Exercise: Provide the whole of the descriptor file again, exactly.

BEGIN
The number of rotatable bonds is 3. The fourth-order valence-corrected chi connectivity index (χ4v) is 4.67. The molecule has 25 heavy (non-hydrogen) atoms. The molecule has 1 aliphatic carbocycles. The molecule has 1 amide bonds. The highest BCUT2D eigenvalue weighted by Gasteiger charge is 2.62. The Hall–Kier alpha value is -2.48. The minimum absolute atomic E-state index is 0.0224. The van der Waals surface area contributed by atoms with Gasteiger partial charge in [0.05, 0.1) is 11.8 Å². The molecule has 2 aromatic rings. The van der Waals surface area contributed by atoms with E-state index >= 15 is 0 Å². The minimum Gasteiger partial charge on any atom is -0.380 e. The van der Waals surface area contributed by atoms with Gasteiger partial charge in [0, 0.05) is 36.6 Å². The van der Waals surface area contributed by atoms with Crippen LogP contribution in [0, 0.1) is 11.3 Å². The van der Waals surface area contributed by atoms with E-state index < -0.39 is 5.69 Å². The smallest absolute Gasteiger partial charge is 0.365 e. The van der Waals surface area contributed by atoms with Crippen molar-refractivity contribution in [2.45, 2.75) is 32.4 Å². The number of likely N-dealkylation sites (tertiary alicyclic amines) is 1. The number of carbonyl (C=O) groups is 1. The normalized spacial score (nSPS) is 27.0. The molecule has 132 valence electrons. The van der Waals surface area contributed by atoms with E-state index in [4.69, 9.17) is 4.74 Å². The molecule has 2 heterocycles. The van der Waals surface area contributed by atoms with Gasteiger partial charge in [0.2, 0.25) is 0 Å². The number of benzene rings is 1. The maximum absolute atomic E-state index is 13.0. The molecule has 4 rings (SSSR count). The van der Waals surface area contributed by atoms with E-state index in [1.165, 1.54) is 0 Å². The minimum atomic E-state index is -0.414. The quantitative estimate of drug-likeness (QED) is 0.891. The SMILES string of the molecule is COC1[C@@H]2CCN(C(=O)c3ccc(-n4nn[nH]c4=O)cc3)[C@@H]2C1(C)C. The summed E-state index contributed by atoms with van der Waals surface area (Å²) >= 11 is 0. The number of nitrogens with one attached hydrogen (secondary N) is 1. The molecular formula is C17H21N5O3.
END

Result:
The number of rotatable bonds is 3. The fourth-order valence-corrected chi connectivity index (χ4v) is 4.67. The molecule has 25 heavy (non-hydrogen) atoms. The molecule has 1 aliphatic carbocycles. The molecule has 1 amide bonds. The highest BCUT2D eigenvalue weighted by Gasteiger charge is 2.62. The Hall–Kier alpha value is -2.48. The minimum absolute atomic E-state index is 0.0224. The van der Waals surface area contributed by atoms with Gasteiger partial charge in [0.05, 0.1) is 11.8 Å². The molecule has 2 aromatic rings. The van der Waals surface area contributed by atoms with E-state index >= 15 is 0 Å². The minimum Gasteiger partial charge on any atom is -0.380 e. The van der Waals surface area contributed by atoms with Gasteiger partial charge in [0, 0.05) is 36.6 Å². The van der Waals surface area contributed by atoms with Crippen LogP contribution in [0, 0.1) is 11.3 Å². The van der Waals surface area contributed by atoms with E-state index < -0.39 is 5.69 Å². The smallest absolute Gasteiger partial charge is 0.365 e. The van der Waals surface area contributed by atoms with Crippen molar-refractivity contribution in [2.45, 2.75) is 32.4 Å². The number of likely N-dealkylation sites (tertiary alicyclic amines) is 1. The number of carbonyl (C=O) groups is 1. The normalized spacial score (nSPS) is 27.0. The molecule has 132 valence electrons. The van der Waals surface area contributed by atoms with E-state index in [4.69, 9.17) is 4.74 Å². The molecule has 2 heterocycles. The van der Waals surface area contributed by atoms with Gasteiger partial charge in [0.2, 0.25) is 0 Å². The number of benzene rings is 1. The maximum absolute atomic E-state index is 13.0. The molecule has 4 rings (SSSR count). The van der Waals surface area contributed by atoms with E-state index in [1.165, 1.54) is 0 Å². The minimum atomic E-state index is -0.414. The quantitative estimate of drug-likeness (QED) is 0.891. The SMILES string of the molecule is COC1[C@@H]2CCN(C(=O)c3ccc(-n4nn[nH]c4=O)cc3)[C@@H]2C1(C)C. The summed E-state index contributed by atoms with van der Waals surface area (Å²) >= 11 is 0. The number of nitrogens with one attached hydrogen (secondary N) is 1. The molecular formula is C17H21N5O3.